As a result, the current OI guidelines say the following about adding a third drug for disseminated MAC:

Some experts would recommend addition of a third or fourth drug for people with HIV with high mycobacterial loads (i.e., >2 log CFU/mL of blood), or in the absence of effective ART.

You know that whenever the “Some experts” phrase makes an appearance, there are no strong data to direct us one way or another. And who these days knows a patient’s quantitative “mycobacterial load”?

Let’s look again at our cases of dolutegravir failure with resistance — two out of three received rifamycin drugs. Rifampin strongly induces DTG metabolism, which requires doubling the dose to 50 mg twice daily (the clinicians did this in case #2). Rifabutin has much less of an effect, so no change in dose is required. Still, experience with rifabutin and dolutegravir in clinical practice must be quite limited.

So back to our questions:

  1. Is this this TDF/FTC plus DTG regimen enough, or should we add (or use) boosted darunavir?
  2. Should rifabutin be part of the treatment for MAC?

Let’s do a poll on #1. Please use the comments section to let us know why you made your choice, as well as your thoughts on the rifabutin quandary in question 2.

What would you use for intial HIV therapy in this case?

View Results

As for cute dog videos, there’s this:

6 Responses to “What Is the Best Treatment for Advanced HIV Disease?”

  1. Jose Arribas says:

    This is really a situation where we lack evidence. In the Reality trial (https://journals.plos.org/plosmedicine/article/file?id=10.1371/journal.pmed.1002706&type=printable) adding a 4th drug (raltegravir) to standard triple therapy did not improve outcomes. Would Darunavir added to DTG or BIC be different?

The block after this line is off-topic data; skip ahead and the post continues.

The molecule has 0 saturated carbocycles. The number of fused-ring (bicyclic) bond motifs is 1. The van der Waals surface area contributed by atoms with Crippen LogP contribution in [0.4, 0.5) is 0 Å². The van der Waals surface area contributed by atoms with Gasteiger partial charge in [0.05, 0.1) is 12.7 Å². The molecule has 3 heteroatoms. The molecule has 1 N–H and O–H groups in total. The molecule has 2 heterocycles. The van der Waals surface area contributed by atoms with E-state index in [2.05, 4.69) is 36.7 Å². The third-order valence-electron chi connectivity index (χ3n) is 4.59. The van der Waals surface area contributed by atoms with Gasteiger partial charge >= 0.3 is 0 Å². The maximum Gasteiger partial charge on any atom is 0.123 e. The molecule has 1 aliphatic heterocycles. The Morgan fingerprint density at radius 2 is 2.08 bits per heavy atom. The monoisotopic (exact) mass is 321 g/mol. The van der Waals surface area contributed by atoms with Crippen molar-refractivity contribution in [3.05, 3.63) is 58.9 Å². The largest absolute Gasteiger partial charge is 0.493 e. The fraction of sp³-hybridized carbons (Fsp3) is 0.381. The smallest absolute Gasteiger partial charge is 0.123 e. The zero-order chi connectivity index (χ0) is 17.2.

• Paul Sax says:

      Good point about the REALITY trial. As you note, it was RAL on top of EFV (plus TDF/3TC), so that’s a bit different. With DRV/r, we’d trying to prevent emergence of resistance with another high barrier resistance drug. But who knows whether it would be worth it, the road is littered with 4-drug strategies that have been no better than 3 (ACTG 5095 immediately comes to mind).

  2. Christian Weaver says:

    Thank you Drs. Sax and Poulin for the interesting question. As a recently graduated fellow, I had an experienced attending who touted “if you’re worried about resistance, nothing in our arsenal compares to the protease inhibitors.” While I think that interactions will have to be watched closely in a patient with such a high viral load and co-existent OI (and potential for baseline resistance), a PI would be my first choice.

  3. Sébastien Poulin says:

    Follow up;

    1- VL 2 million —> 6000 in ~3-4w

    2- Multiple ulcerative lesions showed up (picture) Bx AFB (+)

    3- Progressive lymphadenopathy (mesenteric-perih) and now hilar/mediastinal+new pulmonary nodules

    4- Yes, I started Azi/Eth + Rifabutin

    Clinically ‘very well’ (!)

    To be continued..(IRIS)

  4. David K says:

    As a fellow at Maryland, for patients with baseline high viral load (>1M) we often did dual-PI induction, usually with DRV/r + ATV, and then switched to a standard regimen when the viral load had come down to something more reasonable. Usually it fell to the hundreds to thousands by 1 month. I have used this approach from time to time, in maybe a half dozen patients since then. All had high baseline viral loads, and all of them have achieved a nondetectable viral load. I would love to see some clinical data on this approach.

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HIV Information: Author Paul Sax, M.D.

Paul E. Sax, MD

Contributing Editor

NEJM Journal Watch
Infectious Diseases

Biography | Disclosures | Summaries